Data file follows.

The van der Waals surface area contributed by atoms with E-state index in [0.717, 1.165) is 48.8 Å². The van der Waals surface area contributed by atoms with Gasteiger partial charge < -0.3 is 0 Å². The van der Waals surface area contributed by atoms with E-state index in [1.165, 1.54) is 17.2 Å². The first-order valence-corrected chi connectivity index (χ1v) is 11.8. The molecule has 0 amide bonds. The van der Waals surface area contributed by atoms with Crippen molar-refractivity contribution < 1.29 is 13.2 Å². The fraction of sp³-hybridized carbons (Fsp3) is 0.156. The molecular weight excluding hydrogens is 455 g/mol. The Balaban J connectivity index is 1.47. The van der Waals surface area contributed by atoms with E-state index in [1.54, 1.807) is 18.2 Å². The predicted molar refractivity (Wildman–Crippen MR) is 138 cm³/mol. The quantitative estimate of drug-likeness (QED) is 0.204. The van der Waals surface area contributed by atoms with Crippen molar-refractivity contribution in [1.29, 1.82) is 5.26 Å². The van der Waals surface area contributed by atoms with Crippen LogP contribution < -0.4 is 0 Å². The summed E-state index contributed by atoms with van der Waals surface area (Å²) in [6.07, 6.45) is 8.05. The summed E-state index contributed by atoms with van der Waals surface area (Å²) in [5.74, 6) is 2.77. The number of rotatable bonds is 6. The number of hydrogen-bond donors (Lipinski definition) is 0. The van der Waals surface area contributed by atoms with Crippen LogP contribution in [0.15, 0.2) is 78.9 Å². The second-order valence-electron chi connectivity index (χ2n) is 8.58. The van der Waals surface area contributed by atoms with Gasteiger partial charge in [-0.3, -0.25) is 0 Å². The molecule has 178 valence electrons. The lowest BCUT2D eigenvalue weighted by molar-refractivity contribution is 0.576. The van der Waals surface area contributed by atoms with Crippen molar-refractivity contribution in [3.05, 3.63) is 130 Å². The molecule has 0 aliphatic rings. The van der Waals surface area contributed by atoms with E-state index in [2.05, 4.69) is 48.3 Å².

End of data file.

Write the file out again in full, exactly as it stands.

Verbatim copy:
The van der Waals surface area contributed by atoms with E-state index in [0.717, 1.165) is 48.8 Å². The van der Waals surface area contributed by atoms with Gasteiger partial charge < -0.3 is 0 Å². The van der Waals surface area contributed by atoms with E-state index in [1.165, 1.54) is 17.2 Å². The first-order valence-corrected chi connectivity index (χ1v) is 11.8. The molecule has 0 amide bonds. The van der Waals surface area contributed by atoms with Crippen molar-refractivity contribution < 1.29 is 13.2 Å². The fraction of sp³-hybridized carbons (Fsp3) is 0.156. The molecular weight excluding hydrogens is 455 g/mol. The Balaban J connectivity index is 1.47. The van der Waals surface area contributed by atoms with E-state index in [1.54, 1.807) is 18.2 Å². The predicted molar refractivity (Wildman–Crippen MR) is 138 cm³/mol. The quantitative estimate of drug-likeness (QED) is 0.204. The van der Waals surface area contributed by atoms with Crippen molar-refractivity contribution in [1.29, 1.82) is 5.26 Å². The van der Waals surface area contributed by atoms with Crippen LogP contribution < -0.4 is 0 Å². The summed E-state index contributed by atoms with van der Waals surface area (Å²) in [6.07, 6.45) is 8.05. The summed E-state index contributed by atoms with van der Waals surface area (Å²) in [5.74, 6) is 2.77. The number of rotatable bonds is 6. The number of hydrogen-bond donors (Lipinski definition) is 0. The van der Waals surface area contributed by atoms with Crippen LogP contribution in [0.15, 0.2) is 78.9 Å². The second-order valence-electron chi connectivity index (χ2n) is 8.58. The van der Waals surface area contributed by atoms with Gasteiger partial charge in [-0.3, -0.25) is 0 Å². The molecule has 178 valence electrons. The lowest BCUT2D eigenvalue weighted by molar-refractivity contribution is 0.576. The van der Waals surface area contributed by atoms with Crippen molar-refractivity contribution in [3.05, 3.63) is 130 Å². The molecule has 0 aliphatic rings. The van der Waals surface area contributed by atoms with E-state index in [2.05, 4.69) is 48.3 Å².